“Our bodies have many parts, but the many parts make up only one body when they are all put together. So it is with the “body” of Christ. Each of us is a part of the one body of Christ. Some of us are Jews, some are Gentiles, some are slaves, and some are free. But the Holy Spirit has fitted us all together into one body. We have been baptized into Christ’s body by the one Spirit, and have all been given that same Holy Spirit.
“Yes, the body has many parts, not just one part. If the foot says, ‘I am not a part of the body because I am not a hand,’ that does not make it any less a part of the body. And what would you think if you heard an ear say, ‘I am not part of the body because I am only an ear and not an eye’? Would that make it any less a part of the body? Suppose the whole body were an eye– then how would you hear? Or if your whole body were just one big ear, how could you smell anything?
“But that isn’t the way God has made us. He has made many parts for our bodies and has put each part just where he wants it. What a strange thing a body would be if it had only one part! So he has made many parts, but still there is only one body. The eye can never say to the hand, ‘I don’t need you.’ The head can’t say to the feet, ‘I don’t need you.’ And some of the parts that seem weakest and least important are really the most necessary. Yes, we are especially glad to have some parts that seem rather odd! And we carefully protect from the eyes of others those parts that should not be seen, while of course the parts that may be seen do not require this special care.
“So God has put the body together in such a way that extra honor and care are given to those parts that might otherwise seem less important. This makes for happiness among the parts, so that the parts have the same care for each other that they do for themselves. If one part suffers, all parts suffer with it, and if one part is honored, all the parts are glad. Now here is what I am trying to say: All of you together are the one body of Christ, and each one of you is a separate and necessary part of it” (1 Corinthians 12:12-27).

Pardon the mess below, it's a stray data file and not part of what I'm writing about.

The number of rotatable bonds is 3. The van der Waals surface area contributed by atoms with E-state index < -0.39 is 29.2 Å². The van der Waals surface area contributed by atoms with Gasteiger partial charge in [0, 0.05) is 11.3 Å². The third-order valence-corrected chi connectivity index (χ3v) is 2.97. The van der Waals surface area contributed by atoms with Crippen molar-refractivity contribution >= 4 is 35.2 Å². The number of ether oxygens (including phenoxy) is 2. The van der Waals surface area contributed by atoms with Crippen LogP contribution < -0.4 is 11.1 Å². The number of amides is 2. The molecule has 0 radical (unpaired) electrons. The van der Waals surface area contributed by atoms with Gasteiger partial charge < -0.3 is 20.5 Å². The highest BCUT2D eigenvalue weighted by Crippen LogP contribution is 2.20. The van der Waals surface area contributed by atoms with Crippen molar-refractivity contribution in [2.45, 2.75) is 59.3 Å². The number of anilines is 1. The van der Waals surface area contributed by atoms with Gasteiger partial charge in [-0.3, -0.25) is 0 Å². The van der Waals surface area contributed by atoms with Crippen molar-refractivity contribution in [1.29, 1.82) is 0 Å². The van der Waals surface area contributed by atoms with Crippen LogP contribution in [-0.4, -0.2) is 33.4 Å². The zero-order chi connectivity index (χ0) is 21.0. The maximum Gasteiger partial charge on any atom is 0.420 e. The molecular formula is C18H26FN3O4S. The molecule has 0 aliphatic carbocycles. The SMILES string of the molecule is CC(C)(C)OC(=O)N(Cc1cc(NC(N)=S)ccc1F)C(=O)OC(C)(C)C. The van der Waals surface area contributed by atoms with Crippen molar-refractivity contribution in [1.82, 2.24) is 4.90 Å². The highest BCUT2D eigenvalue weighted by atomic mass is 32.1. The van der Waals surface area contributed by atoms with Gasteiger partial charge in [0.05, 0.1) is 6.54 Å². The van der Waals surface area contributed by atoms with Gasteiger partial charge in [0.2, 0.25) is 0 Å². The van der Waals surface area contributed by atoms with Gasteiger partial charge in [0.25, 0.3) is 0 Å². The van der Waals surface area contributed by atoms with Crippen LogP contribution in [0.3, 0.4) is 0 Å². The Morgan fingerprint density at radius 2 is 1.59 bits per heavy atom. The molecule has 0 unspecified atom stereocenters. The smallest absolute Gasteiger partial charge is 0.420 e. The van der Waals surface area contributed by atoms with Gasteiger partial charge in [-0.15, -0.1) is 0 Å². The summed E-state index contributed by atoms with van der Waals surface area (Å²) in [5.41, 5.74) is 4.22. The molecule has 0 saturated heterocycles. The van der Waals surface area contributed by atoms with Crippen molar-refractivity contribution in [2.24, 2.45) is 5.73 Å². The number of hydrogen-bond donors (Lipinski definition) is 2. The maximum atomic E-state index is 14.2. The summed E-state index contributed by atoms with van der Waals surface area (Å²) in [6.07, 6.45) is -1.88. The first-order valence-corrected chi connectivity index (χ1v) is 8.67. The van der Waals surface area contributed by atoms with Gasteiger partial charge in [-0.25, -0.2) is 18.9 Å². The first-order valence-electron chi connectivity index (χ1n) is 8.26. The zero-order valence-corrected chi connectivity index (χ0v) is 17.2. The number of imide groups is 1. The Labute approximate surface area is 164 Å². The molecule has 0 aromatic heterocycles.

You see, God has chosen to work through His church, a diverse group of people who are identified in the Bible as “the body of Christ.” Every Christian, regardless of their culture or social background is a member of this body.
To understand how this idea of “Christ’s body” relates to unity in the church, just think about what must happen within your own body in order to get things done. Let’s say that you wanted to pick up a glass of water and take a drink. Pretty simple, right? Well, think about what things have to happen before the simple act of drinking a glass of water can occur. First, the brain first must send the proper command. Then the eyes, shoulder, elbow, wrist, hand and fingers all must work together in order to pick up that glass, right?
That’s the obvious part. But what about the other parts of the body that aren’t directly involved in picking up that glass? For example, what if your heart or lungs stopped working while you started to reach for that glass of water? If that happened, the chances are pretty good that you wouldn’t pick up that glass (or anything else) again. Or how about your legs? What if they stopped supporting you? What if your muscles or arteries didn’t do their job? What would happen if your liver, kidneys or other internal organs suddenly stopped working?
You see, the parts of the body that can’t be seen are just as important as the parts that can be seen. The body can’t survive unless every member does it’s part. There’s simply no room for divisions or exclusions within your physical body- each member of your body must do it’s job or else all the other members are affected.
The same is true for the church, the body of Christ. Each of us has a particular responsibility within the church for which God has specifically gifted us. Like the human body, we each have a particular place and responsibility that has been given to us. So just because your work may not be as noticeable as others doesn’t make it any less important.
If we work together with others within the church body, then tremendous things can be accomplished. But if we reject and exclude others who aren’t part of our group then divisions can occur and very little gets accomplished.
During the time of the American Revolutionary War, Benjamin Franklin was said to have remarked, “If we don’t hang together, we shall all hang separately.” In the difficult days of the war, Franklin’s meaning was clear- everyone had to stick together if they were to achieve everything they set out to do. If everyone did not work together it would mean failure for sure.
The same is true for us today. Remember- one part of a human body can’t say to another part of the body, “I don’t need you.” In the same way, one part of the body of Christ can’t say to another part, “I don’t need you.” We’re all in this together, for as it says in Romans 12:4…
“Just as there are many parts to our bodies, so it is with Christ’s body. We are all parts of it, and it takes every one of us to make it complete, for we each have different work to do. So we belong to each other, and each needs all the others.”